It would be easy to dismiss an hour-long film adaptation of Peter Schweizer’s book about the charitable-political-nonprofit complex of Bill and Hillary Clinton as nothing more than conservative propaganda. But sitting in a Manhattan screening room late Wednesday, it quickly became clear that conservatives weren’t the intended audience for Clinton Cash.
Environmentalists. Anti-nuke activists. Gay-rights advocates. Good-government folks. They’re all going to find themselves increasingly uncomfortable over claims that the likely Democratic nominee, in the film’s words, takes cash from the “darkest, worst corners of the world.”
The 60-minute indictment of the Clintons will soon find its way to an awful lot of televisions ahead of November’s elections. Based on a heavily researched book by the same name, Clinton Cash is careful in laying out a series of facts that are mostly true, though both the book and the movie sometimes draws connections and conclusions that aren’t as solid as their evidence.
“When it comes to the Clintons, you have to follow the money,” Schweizer says in a rough-cut previewed for TIME.
No doubt, there are many places where dotted lines are smudged into solid ones, and some assumptions are made where concrete evidence of quid pro quo is impossible to prove. But as a work of persuasion, the movie is likely to leave on-the-fence Clinton supporters who see it feeling more unsure about casting a vote for her. Made by the conservative Breitbart News’ executive chairman, Stephen K. Bannon, and director M.A. Taylor, this film rises above the traditional campaign hit job.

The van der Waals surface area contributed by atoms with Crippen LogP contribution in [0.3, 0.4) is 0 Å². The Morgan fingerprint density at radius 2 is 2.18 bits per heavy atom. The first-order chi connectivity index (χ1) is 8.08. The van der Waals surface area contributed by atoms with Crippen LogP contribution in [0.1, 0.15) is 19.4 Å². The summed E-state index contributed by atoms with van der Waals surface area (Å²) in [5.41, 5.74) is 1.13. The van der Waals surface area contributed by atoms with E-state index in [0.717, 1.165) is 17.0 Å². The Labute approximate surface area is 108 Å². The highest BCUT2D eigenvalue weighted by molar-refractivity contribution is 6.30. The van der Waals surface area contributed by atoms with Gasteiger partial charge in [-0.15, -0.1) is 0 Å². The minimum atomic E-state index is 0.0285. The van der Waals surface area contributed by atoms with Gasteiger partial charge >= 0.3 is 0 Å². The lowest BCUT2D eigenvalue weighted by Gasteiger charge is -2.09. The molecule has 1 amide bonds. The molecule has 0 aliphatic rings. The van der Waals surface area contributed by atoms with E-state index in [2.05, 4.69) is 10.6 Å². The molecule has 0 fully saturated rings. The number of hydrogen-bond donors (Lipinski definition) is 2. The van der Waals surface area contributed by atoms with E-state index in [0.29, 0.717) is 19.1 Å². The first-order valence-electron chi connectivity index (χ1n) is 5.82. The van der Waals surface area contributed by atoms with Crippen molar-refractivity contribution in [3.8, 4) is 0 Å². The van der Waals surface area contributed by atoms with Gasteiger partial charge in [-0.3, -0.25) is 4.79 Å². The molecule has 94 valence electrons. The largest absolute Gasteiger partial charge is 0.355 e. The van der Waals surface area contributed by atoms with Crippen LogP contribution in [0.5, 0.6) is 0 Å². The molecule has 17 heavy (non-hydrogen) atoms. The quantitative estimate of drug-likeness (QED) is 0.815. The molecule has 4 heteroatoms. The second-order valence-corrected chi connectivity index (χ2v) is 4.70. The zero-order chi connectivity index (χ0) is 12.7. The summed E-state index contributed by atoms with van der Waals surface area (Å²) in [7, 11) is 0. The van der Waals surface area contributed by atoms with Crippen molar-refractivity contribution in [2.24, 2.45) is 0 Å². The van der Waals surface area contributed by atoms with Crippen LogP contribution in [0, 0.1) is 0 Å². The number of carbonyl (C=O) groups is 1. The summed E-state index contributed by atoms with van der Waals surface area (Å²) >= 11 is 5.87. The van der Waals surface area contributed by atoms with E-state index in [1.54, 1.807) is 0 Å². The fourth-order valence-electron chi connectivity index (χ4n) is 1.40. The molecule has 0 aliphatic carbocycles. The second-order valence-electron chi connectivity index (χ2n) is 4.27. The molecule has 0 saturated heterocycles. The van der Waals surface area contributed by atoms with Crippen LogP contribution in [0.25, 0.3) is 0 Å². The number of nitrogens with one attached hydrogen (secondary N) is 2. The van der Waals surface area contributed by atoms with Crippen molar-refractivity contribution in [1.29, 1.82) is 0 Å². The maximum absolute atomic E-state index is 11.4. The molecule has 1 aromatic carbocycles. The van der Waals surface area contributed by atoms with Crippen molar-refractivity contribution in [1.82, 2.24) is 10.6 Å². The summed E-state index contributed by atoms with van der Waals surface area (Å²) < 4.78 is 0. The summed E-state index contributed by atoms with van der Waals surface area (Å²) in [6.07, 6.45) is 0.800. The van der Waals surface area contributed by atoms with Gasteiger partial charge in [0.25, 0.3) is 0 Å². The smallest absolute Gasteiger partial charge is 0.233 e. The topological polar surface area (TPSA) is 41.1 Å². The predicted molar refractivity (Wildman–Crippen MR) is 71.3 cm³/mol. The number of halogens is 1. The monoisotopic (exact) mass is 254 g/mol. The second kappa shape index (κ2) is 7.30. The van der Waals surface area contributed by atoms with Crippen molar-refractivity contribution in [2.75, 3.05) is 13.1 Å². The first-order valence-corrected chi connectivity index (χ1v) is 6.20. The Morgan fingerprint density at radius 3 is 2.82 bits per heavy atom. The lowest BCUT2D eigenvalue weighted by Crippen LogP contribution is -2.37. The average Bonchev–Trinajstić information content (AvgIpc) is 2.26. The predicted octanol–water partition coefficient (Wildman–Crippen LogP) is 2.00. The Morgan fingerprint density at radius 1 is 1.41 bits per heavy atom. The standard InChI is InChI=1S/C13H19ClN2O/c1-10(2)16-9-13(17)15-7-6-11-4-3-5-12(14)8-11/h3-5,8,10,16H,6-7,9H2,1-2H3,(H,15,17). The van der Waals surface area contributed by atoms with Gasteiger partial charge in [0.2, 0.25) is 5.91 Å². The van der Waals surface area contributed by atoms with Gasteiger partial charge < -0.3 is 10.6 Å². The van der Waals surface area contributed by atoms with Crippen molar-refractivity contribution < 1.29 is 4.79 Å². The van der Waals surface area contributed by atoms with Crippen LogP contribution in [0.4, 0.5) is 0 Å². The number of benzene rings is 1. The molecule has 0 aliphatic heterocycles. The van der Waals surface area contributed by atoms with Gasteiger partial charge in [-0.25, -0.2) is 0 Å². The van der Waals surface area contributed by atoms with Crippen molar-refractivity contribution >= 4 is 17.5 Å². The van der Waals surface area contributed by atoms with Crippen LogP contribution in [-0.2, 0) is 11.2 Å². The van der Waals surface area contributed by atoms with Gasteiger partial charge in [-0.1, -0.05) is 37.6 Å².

“This film is not to re-litigate Benghazi or the 1990s,” Bannon said.
The 1990s were, in fact, dealt with during Clinton’s last campaign. Hillary: The Movie was broad and provocative, dealing with the various scandals during Bill Clinton’s presidency. That movie had little influence on the 2008 campaign, but it ended up becoming inadvertently influential when a case about it led the Supreme Court to overturn campaign finance restrictions in the Citizens United case, ushering in the era of super PACs.
Unlike Hillary, Clinton Cash is a more narrowly focused production with a clear-cut thesis that it repeats through a litany of perceived shifty associations. One alleges that that the Clintons helped the Russian nuke agency get control of 20% of American uranium as part of a deal that involves a Canadian billionaire, Kazakhstan mining officials and Vladimir Putin. Another claims that the Clintons got into bed with African strongmen with horrendous human rights records. “Paul Kigali is a friend of Bill Clinton’s,” the film tells audiences of Rwanda’s leader and suggests the Clintons are engaging in neo-colonialism in exploiting African countries’ natural resources.
The film also accuses Hillary Clinton of flip-flopping on the Keystone XL pipeline after an investor booked Bill Clinton for lucrative speeches. Schweizer also says Clinton’s State Department spared Sweden’s Ericsson of troubles over selling technology to Iran after it, too, booked Bill Clinton for a paid talk. The list goes on: that Bill Clinton pocketed KGB money, a mining company put Hillary brother, Tony Rodham, on its board after it won concessions.
The individual facts are largely true and based on widely reported events and public documents. The conclusions, however, are not as cut-and-dried as the film makes them out to be when assembled together. In general, the film’s reasoning is that if one thing followed another, it was a case of cause-and-effect.
Clinton campaign officials did not respond to a request for comment about the film, but they were harshly critical of its source material. “A new book by Republican operative and friend of the Koch brothers, Peter Schweizer, makes a number of wild accusations about Hillary Clinton—so wild that even the author admits he has no evidence to support them,” the campaign said last year.